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Latex Allergy

Latex is produced by rubber trees and is associated with several adverse reactions including:

Allergy (allergy antibody dependent):

Individuals with latex allergy develop allergy antibodies (IgE) targeted against latex protein. When these IgE antibodies bind latex protein, allergic inflammation can occur resulting in symptoms of:

Some patients with latex allergy also experience allergic reactions on ingestion of banana, avocado, chestnut, kiwi or tomato.  This occurs due to allergen cross reactivity between proteins found in latex and in these foods.

Allergists are the experts in latex allergy and diagnose this condition by history, exam and allergy tests. Treatment options are:

  • Latex Avoidance
  • Maintenance of an Epinephrine Auto-Injector

The goals in the treatment of latex allergy are the prevention of symptoms and, in the case of accidental latex exposure, the management of adverse allergic symptoms including anaphylaxis.

By visiting an Allergist, you too can take control of your latex allergy and improve your quality of life.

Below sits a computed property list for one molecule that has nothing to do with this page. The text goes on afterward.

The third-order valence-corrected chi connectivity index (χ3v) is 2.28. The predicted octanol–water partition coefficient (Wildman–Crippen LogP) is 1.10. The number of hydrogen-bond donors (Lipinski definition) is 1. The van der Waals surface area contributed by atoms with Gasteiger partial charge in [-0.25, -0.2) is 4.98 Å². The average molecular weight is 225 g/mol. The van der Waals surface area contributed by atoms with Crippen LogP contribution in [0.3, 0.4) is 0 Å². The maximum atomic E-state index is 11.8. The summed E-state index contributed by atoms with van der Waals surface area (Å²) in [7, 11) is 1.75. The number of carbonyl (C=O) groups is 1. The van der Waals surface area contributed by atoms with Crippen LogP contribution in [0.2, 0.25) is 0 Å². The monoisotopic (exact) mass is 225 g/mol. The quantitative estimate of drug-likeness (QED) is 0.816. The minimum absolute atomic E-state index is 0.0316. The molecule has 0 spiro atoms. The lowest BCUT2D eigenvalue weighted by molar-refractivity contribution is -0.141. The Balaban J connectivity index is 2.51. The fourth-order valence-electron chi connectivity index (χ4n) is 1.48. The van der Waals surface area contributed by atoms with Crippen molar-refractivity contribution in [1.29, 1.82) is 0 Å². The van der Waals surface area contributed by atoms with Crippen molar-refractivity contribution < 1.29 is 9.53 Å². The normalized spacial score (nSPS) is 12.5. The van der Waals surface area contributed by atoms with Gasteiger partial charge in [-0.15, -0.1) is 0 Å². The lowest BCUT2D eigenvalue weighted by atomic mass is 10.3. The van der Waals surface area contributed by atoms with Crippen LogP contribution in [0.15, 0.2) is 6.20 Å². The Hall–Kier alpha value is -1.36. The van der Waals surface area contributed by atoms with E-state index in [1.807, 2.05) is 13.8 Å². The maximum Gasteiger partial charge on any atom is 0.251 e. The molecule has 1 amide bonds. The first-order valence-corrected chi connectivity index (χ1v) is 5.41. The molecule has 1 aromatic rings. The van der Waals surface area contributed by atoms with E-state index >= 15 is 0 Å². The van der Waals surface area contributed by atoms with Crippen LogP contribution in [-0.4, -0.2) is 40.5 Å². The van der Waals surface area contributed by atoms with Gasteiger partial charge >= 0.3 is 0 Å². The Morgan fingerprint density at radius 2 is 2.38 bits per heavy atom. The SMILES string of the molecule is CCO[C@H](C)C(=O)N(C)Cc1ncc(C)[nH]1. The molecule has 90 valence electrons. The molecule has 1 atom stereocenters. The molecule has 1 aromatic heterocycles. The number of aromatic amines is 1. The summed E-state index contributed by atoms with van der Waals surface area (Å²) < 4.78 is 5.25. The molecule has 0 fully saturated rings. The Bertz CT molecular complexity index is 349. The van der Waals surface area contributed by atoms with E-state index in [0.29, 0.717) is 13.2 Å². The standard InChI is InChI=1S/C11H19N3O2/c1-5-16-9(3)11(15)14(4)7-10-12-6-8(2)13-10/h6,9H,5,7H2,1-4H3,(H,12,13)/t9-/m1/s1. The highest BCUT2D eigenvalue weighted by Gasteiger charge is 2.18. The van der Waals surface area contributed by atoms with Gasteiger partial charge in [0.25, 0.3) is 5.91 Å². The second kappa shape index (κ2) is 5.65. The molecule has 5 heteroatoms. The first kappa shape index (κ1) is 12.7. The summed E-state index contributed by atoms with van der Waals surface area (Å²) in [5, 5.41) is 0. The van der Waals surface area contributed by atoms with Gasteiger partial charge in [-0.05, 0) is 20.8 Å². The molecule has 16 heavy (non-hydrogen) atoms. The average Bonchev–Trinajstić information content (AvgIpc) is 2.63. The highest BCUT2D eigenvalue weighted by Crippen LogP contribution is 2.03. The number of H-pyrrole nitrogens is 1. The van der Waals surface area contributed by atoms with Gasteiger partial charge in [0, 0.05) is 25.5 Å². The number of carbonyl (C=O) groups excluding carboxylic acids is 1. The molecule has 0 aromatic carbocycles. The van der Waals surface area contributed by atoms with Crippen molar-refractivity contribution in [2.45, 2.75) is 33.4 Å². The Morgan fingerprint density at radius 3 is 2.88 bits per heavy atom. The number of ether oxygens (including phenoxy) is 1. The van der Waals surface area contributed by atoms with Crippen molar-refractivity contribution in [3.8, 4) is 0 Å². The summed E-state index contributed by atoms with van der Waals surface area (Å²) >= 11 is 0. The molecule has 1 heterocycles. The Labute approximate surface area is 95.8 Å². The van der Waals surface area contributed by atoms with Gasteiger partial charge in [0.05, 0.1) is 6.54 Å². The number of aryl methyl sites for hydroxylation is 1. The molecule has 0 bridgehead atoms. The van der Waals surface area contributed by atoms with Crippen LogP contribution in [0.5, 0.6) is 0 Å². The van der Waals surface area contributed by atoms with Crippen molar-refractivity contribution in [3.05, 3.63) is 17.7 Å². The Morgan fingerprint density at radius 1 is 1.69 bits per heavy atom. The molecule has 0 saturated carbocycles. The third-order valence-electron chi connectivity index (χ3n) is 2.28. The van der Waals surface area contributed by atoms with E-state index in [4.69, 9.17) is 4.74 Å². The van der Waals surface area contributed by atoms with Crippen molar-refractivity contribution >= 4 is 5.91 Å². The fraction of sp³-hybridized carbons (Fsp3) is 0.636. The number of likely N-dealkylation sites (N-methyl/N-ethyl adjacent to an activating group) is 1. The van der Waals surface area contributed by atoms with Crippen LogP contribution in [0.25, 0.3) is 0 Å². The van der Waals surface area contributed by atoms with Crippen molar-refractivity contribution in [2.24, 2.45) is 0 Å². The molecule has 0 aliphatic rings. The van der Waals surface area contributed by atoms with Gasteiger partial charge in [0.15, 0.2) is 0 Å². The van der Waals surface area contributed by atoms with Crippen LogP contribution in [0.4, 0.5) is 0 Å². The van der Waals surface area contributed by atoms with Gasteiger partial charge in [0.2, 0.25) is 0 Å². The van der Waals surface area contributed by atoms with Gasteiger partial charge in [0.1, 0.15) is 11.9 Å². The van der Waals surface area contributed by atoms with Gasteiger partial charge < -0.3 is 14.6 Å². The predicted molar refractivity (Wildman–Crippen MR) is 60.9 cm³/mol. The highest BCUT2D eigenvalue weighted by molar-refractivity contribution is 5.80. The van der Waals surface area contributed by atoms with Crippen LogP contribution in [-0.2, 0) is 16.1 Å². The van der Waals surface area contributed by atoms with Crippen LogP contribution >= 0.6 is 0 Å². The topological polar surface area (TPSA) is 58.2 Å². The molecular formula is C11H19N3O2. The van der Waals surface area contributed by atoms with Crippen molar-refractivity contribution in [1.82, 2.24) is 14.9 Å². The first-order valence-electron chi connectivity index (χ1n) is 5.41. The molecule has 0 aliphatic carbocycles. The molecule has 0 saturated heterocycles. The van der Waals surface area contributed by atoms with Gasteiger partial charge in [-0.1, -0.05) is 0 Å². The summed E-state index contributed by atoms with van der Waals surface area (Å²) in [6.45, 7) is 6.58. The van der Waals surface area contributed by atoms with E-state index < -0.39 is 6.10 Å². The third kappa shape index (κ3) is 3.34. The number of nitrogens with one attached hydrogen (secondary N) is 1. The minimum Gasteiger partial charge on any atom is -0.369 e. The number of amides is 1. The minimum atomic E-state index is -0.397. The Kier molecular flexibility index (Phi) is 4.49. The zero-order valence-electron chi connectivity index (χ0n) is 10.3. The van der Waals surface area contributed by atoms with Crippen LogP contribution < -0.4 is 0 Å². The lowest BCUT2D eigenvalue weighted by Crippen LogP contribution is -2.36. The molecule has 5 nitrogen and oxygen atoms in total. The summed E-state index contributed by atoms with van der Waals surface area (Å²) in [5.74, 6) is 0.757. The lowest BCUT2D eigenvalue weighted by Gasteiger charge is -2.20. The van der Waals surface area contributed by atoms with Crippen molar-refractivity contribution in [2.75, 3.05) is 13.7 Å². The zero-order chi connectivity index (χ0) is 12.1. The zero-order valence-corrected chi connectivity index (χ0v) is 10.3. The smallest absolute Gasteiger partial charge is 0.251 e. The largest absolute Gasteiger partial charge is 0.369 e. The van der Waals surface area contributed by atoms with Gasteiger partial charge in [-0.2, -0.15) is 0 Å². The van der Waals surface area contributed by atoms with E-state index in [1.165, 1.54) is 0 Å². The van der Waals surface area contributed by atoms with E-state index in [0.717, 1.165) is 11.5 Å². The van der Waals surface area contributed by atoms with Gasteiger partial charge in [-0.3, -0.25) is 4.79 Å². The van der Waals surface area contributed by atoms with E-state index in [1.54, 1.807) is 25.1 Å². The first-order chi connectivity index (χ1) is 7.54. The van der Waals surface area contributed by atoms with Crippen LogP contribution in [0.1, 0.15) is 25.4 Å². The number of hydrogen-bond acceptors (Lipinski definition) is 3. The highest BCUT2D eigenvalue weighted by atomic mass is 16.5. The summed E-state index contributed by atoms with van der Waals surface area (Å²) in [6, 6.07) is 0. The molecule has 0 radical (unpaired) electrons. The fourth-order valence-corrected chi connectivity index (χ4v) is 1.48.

Contact Allergic Dermatitis:

Latex in gloves, shoes, and other products can cause a contact allergic dermatitis, an eczematous type of dermatitis characterized by itchy, red skin with small blisters which can chronically develop into a scaly, thickened skin.  Allergists are experts in latex contact allergic dermatitis and diagnose this condition by history, exam and patch testing.  Treatment is latex avoidance and use of topical steroids in the case of current related dermatitis.

Irritant Dermatitis:

Irritant dermatitis to latex is the most common adverse reaction to latex containing products.  It is non-immunologic and is characterized by dry, itchy, red, and irritated skin.  Irritant dermatitis often develops on the hands after wearing latex gloves.  Irritant dermatitis to latex gloves can be secondary to irritant chemicals contained in latex gloves, hand washing, or use of sanitizers.  This condition is diagnosed by history, exam, and exclusion of latex allergy and latex contact allergic dermatitis.  Treatment is avoidance of irritant triggers.

By visiting an Allergist, you too can take control of your latex related adverse symptoms and improve your quality of life.

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